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Hi, I joined Etsy a few years ago. First year I sold no quilts. I reworked my site, took better photos and also adjusted my prices. I adjusted my prices since I was just paying a 40 percent commission to a gallery. I have sold 92 quilts on Etsy. Highest priced $1,800.00 lowest priced $50.00. I found that once I got the first sell and first feedback from that customers the quilts started selling. I always ship quickly, and give my customers a quality product. For me Eysy has worked. Etsy is a first rate place to sell art.
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Old 02-16-2013, 02:03 PM
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Etsy started out as a site for handmade items to sell. I've noticed it going toward more manufactured items now. Start a blog and show pictures and talk about your items and direct readers to your Etsy page to buy the items. Many well know quilters do this. It's easy to get hundreds of hits a day on a blog. Facebook your blog too. Thousands of people will see that everyday. Blog and Facebook are free, why not use them?
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Old 02-16-2013, 03:26 PM
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I keep stuff posted on Etsy that I haven't sold anywhere else and is lurking around the house anyway. I don't sell much - an occasional ornament at Christmas - but that is at least in part because I don't keep adding new stuff. At $0.20 per item for 4 months listing it is worth it to me just to have a place online I can send people to so they can see what sort of stuff I make. (Rather than setting up my own website, I mean.)

A few tips: 1.space out your new listings (even if you have ten ready to go on one day add them over a few days so that something new is popping up from your site all of the time)
2. make a treasury list (but don't feature your own things - that's cheesy). People will often check the treasury list maker's shop out of curiosity, and will then see your stuff.
3. don't be shy about favoriting other people's stuff. Even though other vendors are not your target customers any way you can cross-link with other vendors will increase your exposure. If someone goes to a vendor's site and likes their stuff the visitor may then go to the vendor's favorites....similar tastes and whatnot.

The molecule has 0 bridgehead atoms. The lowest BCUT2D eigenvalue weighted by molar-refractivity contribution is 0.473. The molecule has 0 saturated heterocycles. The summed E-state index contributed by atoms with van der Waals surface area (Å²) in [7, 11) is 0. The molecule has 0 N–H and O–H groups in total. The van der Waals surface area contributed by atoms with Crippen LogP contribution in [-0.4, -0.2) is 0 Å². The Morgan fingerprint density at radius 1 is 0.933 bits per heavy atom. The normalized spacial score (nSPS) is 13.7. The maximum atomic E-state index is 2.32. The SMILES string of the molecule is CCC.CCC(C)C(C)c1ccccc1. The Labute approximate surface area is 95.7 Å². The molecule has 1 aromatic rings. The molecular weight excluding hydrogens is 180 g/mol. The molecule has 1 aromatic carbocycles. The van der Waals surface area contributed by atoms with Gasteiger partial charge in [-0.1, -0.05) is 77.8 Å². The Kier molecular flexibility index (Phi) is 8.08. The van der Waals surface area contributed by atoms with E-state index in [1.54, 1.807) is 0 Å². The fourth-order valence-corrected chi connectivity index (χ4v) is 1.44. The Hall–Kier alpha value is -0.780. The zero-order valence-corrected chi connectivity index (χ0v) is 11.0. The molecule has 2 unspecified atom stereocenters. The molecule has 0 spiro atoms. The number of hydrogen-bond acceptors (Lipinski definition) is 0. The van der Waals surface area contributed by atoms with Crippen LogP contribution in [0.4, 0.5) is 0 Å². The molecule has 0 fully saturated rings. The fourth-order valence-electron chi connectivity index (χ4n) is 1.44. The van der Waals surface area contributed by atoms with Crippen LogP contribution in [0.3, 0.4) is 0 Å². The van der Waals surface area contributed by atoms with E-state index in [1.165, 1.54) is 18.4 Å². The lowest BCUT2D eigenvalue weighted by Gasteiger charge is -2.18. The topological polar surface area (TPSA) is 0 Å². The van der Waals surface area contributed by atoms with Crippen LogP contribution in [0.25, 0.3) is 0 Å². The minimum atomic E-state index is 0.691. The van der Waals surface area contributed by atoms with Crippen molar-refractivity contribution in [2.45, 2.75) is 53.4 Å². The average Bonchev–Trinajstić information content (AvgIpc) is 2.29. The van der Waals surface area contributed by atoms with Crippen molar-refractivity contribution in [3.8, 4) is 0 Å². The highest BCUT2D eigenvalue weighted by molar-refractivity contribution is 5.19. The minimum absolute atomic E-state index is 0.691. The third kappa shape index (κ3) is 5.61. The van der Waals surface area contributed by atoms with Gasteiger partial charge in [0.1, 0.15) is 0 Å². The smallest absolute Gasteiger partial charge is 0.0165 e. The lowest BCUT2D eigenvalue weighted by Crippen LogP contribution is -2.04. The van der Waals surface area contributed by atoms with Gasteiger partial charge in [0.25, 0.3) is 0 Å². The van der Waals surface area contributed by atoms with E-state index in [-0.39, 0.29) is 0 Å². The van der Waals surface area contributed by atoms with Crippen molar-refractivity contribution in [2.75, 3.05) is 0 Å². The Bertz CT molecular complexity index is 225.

I wish your friend luck. Etsy is a great resource, and if you are willing to put the time into it, a great way to sell stuff.

Originally Posted by Geri B View Post
I don't have any connection to Etsy, but I recently read in TIME or Newsweek or one of those mags that the look of Etsy is slowly edging out the small crafter for the larger mfgrs? I guess there is more money for them that way.......have any on you who are involved in Etsy noticed a different group of vendors? I am just curious to know how if what I read is true, not knowing anyone personally who deals with this vendor......
Definitely the vendor pool is changing, and it is clearly heading toward more commercial-looking vendors. What I am seeing is more like fabric stores selling through Etsy, though, and not large manufacturers.

Alison
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Old 02-16-2013, 04:08 PM
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I do have a facebook page, personal one, and I also have started a blog. My blog address is http://namasquilts.blogspot.com If I am not allowed to post it, please let me know. I only have a few quilts on there right now. I am in the process of getting some more finished. I decided to start doing this after my mother in law suggested I sell my quilts, and after a man ordered a quilt for his wife, and he told me that I do such excellent work.